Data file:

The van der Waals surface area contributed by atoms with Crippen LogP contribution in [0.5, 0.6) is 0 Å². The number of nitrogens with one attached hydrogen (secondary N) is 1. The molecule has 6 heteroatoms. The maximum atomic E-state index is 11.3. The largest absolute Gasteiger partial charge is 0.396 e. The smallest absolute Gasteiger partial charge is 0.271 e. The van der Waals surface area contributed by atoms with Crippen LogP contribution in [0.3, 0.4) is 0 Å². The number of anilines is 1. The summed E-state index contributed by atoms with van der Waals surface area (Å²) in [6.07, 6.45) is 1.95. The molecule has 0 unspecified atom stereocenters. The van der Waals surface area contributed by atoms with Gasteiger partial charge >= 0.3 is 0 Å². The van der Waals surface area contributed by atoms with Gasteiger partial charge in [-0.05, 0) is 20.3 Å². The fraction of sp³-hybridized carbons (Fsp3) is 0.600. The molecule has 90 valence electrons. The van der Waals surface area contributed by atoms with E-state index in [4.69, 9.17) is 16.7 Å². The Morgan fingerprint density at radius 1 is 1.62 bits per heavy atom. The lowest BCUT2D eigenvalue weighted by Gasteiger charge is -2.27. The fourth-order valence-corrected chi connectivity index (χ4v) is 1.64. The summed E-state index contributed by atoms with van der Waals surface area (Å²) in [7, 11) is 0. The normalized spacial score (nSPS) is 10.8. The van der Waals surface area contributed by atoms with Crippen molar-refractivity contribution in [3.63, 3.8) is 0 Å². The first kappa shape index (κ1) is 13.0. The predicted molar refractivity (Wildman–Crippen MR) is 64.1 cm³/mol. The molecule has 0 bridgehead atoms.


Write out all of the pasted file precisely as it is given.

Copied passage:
The van der Waals surface area contributed by atoms with Crippen LogP contribution in [0.5, 0.6) is 0 Å². The number of nitrogens with one attached hydrogen (secondary N) is 1. The molecule has 6 heteroatoms. The maximum atomic E-state index is 11.3. The largest absolute Gasteiger partial charge is 0.396 e. The smallest absolute Gasteiger partial charge is 0.271 e. The van der Waals surface area contributed by atoms with Crippen LogP contribution in [0.3, 0.4) is 0 Å². The number of anilines is 1. The summed E-state index contributed by atoms with van der Waals surface area (Å²) in [6.07, 6.45) is 1.95. The molecule has 0 unspecified atom stereocenters. The van der Waals surface area contributed by atoms with Gasteiger partial charge >= 0.3 is 0 Å². The van der Waals surface area contributed by atoms with Gasteiger partial charge in [-0.05, 0) is 20.3 Å². The fraction of sp³-hybridized carbons (Fsp3) is 0.600. The molecule has 90 valence electrons. The van der Waals surface area contributed by atoms with E-state index in [4.69, 9.17) is 16.7 Å². The Morgan fingerprint density at radius 1 is 1.62 bits per heavy atom. The lowest BCUT2D eigenvalue weighted by Gasteiger charge is -2.27. The fourth-order valence-corrected chi connectivity index (χ4v) is 1.64. The summed E-state index contributed by atoms with van der Waals surface area (Å²) in [7, 11) is 0. The normalized spacial score (nSPS) is 10.8. The van der Waals surface area contributed by atoms with Crippen molar-refractivity contribution in [3.63, 3.8) is 0 Å². The first kappa shape index (κ1) is 13.0. The predicted molar refractivity (Wildman–Crippen MR) is 64.1 cm³/mol. The molecule has 0 bridgehead atoms.